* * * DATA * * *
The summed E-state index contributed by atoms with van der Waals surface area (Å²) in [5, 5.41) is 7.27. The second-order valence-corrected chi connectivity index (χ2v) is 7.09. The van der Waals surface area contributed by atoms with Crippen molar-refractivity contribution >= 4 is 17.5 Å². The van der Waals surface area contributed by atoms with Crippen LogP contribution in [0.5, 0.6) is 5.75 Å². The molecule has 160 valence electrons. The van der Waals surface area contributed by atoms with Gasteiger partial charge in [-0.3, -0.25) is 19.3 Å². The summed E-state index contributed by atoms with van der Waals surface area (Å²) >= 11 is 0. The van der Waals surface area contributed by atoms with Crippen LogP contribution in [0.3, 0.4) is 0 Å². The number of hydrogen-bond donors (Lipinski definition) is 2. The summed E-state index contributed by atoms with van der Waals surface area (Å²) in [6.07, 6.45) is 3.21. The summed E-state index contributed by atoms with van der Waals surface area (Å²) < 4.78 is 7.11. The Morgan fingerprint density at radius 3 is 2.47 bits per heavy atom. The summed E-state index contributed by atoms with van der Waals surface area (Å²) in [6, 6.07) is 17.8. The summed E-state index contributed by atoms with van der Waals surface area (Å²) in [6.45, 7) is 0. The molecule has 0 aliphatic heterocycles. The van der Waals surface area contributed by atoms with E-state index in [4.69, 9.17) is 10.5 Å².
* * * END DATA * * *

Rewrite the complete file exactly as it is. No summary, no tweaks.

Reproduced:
The summed E-state index contributed by atoms with van der Waals surface area (Å²) in [5, 5.41) is 7.27. The second-order valence-corrected chi connectivity index (χ2v) is 7.09. The van der Waals surface area contributed by atoms with Crippen molar-refractivity contribution >= 4 is 17.5 Å². The van der Waals surface area contributed by atoms with Crippen LogP contribution in [0.5, 0.6) is 5.75 Å². The molecule has 160 valence electrons. The van der Waals surface area contributed by atoms with Gasteiger partial charge in [-0.3, -0.25) is 19.3 Å². The summed E-state index contributed by atoms with van der Waals surface area (Å²) >= 11 is 0. The van der Waals surface area contributed by atoms with Crippen LogP contribution in [0.3, 0.4) is 0 Å². The number of hydrogen-bond donors (Lipinski definition) is 2. The summed E-state index contributed by atoms with van der Waals surface area (Å²) in [6.07, 6.45) is 3.21. The summed E-state index contributed by atoms with van der Waals surface area (Å²) < 4.78 is 7.11. The Morgan fingerprint density at radius 3 is 2.47 bits per heavy atom. The summed E-state index contributed by atoms with van der Waals surface area (Å²) in [6, 6.07) is 17.8. The summed E-state index contributed by atoms with van der Waals surface area (Å²) in [6.45, 7) is 0. The molecule has 0 aliphatic heterocycles. The van der Waals surface area contributed by atoms with E-state index in [4.69, 9.17) is 10.5 Å².